Commission Regulation (EU) 83/2014 is applicable from 18 February 2016

As I said its coming soon and any operator worth talking about is already implementing it in advance across the board for CAT or private and SP ops.

We implemented it for all ops as of June this year.
http://www.caa.co.uk/application.asp...detail&id=6063

From the above CAA link, it looks like it was cancelled anyway on the 9th March 2015. Clearly states CAT only.

The purpose of this Information Notice is to advise all Commercial Air Transport (CAT) Air Operator Certificate (AOC) holders engaged in two-pilot aeroplane scheduled and charter operations that the European Regulation for Flight Time Limitations (FTL) has now been published in the Official Journal of the European Union.

Last edited by Hawker 800; 14th Aug 2015 at 08:18.
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Old 14th Aug 2015, 08:35
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NEW EUROPEAN REGULATIONS FOR NON-COMMERCIAL (PRIVATE) OPERATORS

Non commercial operators to comply with Part NCC

Private business jet operator have now the obligation to comply with Part NCC (Non Commercial Complex). The main objective of Part-NCC is to bring non-commercial operators closer to commercial standards, requiring in particular a declaration of capability and compliance, an Operations Manual (OM) and the submission of their complex aircraft to a Continuing Airworthiness Management Organisation (CAMO).

Part NCC - To who is it applying to?

... any complex or non-complex operator
... any operator involved in non-commercial operations
... any complex motor powered aircraft
... any private operator with its principal place of business or residence in a EU member state or third Country operating in Europe (ex: Switzerland, USA, Malta, Isle of Man, ...)
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Old 14th Aug 2015, 08:43
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Thanks Pace.

Like I say, I fly mostly commercial charters these days and obviously we have FTL's and a fatigue management programme, but I have a few private guys that use me for holiday cover etc that are on the IOM register and I don't believe they have any paperwork concerning FTL's.

http://www.caa.co.uk/default.aspx?ca...0&pageid=16960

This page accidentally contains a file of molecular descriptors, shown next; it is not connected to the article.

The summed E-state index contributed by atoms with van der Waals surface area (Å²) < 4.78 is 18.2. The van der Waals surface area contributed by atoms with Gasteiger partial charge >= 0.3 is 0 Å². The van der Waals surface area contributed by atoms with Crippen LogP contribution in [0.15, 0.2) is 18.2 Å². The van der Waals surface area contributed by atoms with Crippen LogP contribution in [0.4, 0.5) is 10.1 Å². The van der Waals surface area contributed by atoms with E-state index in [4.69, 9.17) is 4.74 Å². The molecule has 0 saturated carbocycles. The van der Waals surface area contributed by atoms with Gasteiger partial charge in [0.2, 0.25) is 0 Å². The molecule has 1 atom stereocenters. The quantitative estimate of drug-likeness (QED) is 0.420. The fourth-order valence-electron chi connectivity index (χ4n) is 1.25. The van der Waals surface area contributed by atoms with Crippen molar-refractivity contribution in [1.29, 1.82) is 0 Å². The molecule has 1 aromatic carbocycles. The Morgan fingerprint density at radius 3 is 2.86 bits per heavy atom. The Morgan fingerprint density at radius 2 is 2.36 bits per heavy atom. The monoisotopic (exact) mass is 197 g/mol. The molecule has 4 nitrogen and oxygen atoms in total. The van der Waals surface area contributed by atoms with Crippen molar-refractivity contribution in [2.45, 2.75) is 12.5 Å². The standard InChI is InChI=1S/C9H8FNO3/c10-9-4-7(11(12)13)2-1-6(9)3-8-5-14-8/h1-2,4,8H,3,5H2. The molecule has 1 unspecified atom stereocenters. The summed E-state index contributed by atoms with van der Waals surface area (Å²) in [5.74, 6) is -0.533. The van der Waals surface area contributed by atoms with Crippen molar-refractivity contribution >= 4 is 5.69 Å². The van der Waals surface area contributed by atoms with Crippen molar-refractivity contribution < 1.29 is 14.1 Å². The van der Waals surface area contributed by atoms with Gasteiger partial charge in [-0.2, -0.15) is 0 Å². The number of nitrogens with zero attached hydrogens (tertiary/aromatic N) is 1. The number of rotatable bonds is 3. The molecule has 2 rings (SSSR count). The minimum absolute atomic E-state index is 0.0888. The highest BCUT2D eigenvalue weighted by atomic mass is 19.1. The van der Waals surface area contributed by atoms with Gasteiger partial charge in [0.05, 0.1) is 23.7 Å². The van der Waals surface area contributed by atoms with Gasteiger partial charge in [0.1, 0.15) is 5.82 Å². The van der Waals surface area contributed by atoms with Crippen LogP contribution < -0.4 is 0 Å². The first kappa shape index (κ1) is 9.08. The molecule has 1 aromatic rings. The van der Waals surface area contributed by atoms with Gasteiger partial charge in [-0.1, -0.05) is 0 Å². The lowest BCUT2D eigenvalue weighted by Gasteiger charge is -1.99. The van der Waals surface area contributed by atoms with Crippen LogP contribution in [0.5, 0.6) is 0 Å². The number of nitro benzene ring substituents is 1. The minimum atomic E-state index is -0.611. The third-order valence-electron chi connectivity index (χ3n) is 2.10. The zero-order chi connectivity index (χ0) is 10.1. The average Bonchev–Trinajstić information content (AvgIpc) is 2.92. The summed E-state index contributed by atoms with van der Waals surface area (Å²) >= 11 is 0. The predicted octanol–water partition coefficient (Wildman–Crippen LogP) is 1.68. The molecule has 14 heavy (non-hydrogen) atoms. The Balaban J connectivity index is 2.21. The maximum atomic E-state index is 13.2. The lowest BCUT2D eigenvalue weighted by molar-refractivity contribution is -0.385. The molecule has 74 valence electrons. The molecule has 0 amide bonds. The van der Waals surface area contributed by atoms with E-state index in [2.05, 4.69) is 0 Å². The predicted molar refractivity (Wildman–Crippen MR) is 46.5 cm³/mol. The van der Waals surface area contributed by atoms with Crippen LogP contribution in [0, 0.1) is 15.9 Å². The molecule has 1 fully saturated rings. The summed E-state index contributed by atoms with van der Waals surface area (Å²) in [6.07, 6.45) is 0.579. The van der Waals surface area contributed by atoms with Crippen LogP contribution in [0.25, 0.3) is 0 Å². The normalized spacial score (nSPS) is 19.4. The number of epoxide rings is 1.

Looks like a drive to have all bizjets placed under management with all of these new regs.

http://www.applebyglobal.com/publica...an-johnson.pdf

Last edited by Hawker 800; 14th Aug 2015 at 08:57.
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Old 14th Aug 2015, 10:46
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Hawker 800
Looks like a drive to have all bizjets placed under management with all of these new regs.
That is how its being regulated, at the moment nearly all bizjets are operated under a management company, its the company that then has to implement an FTL scheme in accordance with the link I sent earlier.
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Old 14th Aug 2015, 10:57
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I know of plenty private aircraft not under management. Why waste 5-6k per month having it under management when the pilots and a CAMO can do a good job?

Management companies are only in it to make money, even to the detriment of the owners. Shame, but that's how it works.

It does, however, appear to be what the authorities want.
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Old 14th Aug 2015, 11:01
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This is the problem especially in the lower end of business jets where often the operating company have no clue and it all comes back to the pilot

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Old 14th Aug 2015, 11:24
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Why waste 5-6k per month having it under management when the pilots and a CAMO can do a good job?

Management companies are only in it to make money, even to the detriment of the owners. Shame, but that's how it works.
As long as the pilots and CAMO do a good job yes. But as long as too many aircraft owners and "flexible" and "experienced"pilots bent the rules and FTL's to do stupid stuff I think that a 5 to 20K a month management fee is a great investment. The fact that a multi million $ aircraft owner wants to short change the crew by not paying for training twice a year, not enough pilots, not having a proper schedule, not enough salary, no proper SMS, etc etc escapes me.....

Now there are management and management companies out there... I have been self managing and thought I did a great job until we were outsourced to a large Swiss outfit and found out that they did a better job.. At the same time there are some outfits out there that do not deserve your money...
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Old 14th Aug 2015, 11:32
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The fact that a multi million $ aircraft owner wants to short change the crew by not paying for training twice a year, not enough pilots, not having a proper schedule, not enough salary, no proper SMS, etc etc escapes me.....
Not all private owner operations are like that though.

Yes, many tight git billionaires will only have one set of crew, no leave, no proper SMS and nowhere near enough salary. What the heck is a schedule? I don't believe in all honesty ANY pilot of a private jet can truly say they have a schedule. More like a smartphone or pager on 24/7. Your day off (of which you couldn't turn the phone off) was just a day you didn't fly, or even a day when you were in the office doing paperwork... Difficult to police.